Consider a syllogism like; "All animals need food; all humans are animals: therefore all humans need food." It is logical, but that doesn't make it correct in all contexts. We might someday get our nutrition from something that isn't called food, after all. An unspoken assumption here is that we need food for survival (the syllogism doesn't say so explicitly), but I can stop eating right now and live for weeks at least, so another unspoken assumption is that the reader or listener already knows it refers to some vague time frame. And the moment you specify or clarify, saying, "all humans need food to survive more than three months," someone is likely to prove it wrong by living a bit longer (and you might go three years once they perfect suspended animation).

Or consider the seemingly logical idea like "Democracy is good, and we want what is good, therefore we should promote democracy everywhere." The first part is an unproven premise based on a vague definition, since it is not proven that mob rule is always good, and the word "democracy" can in any case mean many different things to different people.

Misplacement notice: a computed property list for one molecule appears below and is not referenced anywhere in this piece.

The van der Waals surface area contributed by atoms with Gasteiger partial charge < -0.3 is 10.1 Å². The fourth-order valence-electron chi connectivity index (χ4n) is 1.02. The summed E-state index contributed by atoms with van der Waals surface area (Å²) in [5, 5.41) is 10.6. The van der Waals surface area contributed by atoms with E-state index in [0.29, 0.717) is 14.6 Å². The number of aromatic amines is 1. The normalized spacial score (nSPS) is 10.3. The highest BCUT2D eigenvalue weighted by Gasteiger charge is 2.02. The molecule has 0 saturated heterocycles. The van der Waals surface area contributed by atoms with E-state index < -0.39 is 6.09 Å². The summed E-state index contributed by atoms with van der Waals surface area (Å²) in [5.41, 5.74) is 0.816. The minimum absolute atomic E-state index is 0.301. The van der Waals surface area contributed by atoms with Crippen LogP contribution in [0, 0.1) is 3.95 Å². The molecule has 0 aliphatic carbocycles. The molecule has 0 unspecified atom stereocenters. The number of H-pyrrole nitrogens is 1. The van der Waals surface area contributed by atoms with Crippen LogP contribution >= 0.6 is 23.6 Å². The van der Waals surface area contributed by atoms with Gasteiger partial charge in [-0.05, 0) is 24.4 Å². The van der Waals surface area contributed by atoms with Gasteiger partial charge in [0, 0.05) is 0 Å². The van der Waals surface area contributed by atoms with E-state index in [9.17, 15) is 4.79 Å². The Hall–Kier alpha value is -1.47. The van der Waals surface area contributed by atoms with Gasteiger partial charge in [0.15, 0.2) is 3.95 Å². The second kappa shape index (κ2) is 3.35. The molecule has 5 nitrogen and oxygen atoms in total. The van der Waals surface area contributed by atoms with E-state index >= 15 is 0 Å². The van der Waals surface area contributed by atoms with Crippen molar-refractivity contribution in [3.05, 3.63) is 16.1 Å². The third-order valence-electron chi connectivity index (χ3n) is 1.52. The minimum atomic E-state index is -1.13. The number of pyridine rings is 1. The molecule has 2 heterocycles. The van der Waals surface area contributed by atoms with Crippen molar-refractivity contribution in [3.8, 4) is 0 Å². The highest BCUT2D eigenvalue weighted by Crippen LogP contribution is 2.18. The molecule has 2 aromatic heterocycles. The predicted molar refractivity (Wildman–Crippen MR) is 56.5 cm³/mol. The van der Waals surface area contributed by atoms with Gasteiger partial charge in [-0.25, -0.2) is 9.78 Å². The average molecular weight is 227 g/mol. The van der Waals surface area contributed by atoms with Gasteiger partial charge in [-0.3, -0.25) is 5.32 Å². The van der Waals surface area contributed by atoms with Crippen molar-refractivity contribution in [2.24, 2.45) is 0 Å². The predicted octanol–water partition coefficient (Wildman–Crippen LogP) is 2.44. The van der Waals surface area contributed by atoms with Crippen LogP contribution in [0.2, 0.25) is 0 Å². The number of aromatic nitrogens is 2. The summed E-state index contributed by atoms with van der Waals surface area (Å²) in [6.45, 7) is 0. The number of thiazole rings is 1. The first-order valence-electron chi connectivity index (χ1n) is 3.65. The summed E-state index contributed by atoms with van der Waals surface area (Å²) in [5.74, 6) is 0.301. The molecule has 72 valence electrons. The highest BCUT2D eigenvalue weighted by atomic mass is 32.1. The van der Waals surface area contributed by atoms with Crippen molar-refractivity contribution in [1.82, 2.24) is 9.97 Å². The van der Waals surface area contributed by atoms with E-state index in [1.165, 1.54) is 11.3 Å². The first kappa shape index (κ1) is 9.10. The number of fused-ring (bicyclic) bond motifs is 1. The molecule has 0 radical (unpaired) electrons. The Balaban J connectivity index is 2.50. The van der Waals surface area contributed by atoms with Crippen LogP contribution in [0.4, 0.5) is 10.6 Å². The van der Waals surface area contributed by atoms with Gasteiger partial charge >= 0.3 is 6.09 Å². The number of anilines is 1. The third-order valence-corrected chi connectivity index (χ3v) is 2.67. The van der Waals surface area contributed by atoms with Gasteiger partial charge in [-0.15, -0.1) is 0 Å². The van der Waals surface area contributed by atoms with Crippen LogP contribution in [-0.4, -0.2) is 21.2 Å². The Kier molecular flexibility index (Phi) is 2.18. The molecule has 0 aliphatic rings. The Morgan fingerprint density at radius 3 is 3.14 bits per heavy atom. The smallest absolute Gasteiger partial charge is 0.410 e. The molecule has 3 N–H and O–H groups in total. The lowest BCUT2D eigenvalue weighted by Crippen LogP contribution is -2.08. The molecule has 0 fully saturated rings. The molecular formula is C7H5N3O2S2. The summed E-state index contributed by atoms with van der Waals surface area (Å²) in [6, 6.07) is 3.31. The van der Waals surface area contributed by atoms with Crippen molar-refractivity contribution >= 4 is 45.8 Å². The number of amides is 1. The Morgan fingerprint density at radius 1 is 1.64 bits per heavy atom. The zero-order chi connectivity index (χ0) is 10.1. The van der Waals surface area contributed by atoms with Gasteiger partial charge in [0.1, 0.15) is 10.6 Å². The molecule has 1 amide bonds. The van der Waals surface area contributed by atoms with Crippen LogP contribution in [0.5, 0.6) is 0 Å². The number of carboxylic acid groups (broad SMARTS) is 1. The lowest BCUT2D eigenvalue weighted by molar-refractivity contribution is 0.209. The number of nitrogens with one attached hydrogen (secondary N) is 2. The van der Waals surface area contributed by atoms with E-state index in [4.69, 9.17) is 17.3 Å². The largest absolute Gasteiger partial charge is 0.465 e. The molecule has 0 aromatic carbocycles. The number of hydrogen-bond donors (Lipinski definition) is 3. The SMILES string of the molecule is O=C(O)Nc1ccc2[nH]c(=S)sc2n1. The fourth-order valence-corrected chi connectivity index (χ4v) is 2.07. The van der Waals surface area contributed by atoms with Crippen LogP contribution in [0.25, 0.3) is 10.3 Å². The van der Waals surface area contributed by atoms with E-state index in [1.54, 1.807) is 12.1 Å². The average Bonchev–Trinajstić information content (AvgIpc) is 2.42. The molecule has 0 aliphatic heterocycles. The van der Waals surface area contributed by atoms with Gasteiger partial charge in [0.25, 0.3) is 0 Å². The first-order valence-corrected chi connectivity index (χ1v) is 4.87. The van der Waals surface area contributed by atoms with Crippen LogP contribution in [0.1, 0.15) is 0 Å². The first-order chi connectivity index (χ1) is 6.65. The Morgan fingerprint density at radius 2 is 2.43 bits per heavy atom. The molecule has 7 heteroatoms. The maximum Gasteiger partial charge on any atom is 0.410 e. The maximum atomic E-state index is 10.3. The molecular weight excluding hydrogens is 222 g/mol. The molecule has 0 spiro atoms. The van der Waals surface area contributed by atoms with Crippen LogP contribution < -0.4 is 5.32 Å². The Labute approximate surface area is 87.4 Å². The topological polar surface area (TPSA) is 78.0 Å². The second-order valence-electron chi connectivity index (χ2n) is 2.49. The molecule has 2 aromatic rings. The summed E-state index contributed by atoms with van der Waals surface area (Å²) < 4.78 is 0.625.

You may not like the idea of settling on vague formulations, like, "Democracy appears to be better than the current alternatives we know of," and you may not like provisional values that you have to change as you learn more, but that's what honest and more holistic thought requires. If you don't learn to see the limitations of logical thinking you can miss new ideas (non-food nutrition), and make big mistakes (promoting democracy in a country where the populace will just vote to oppress minorities).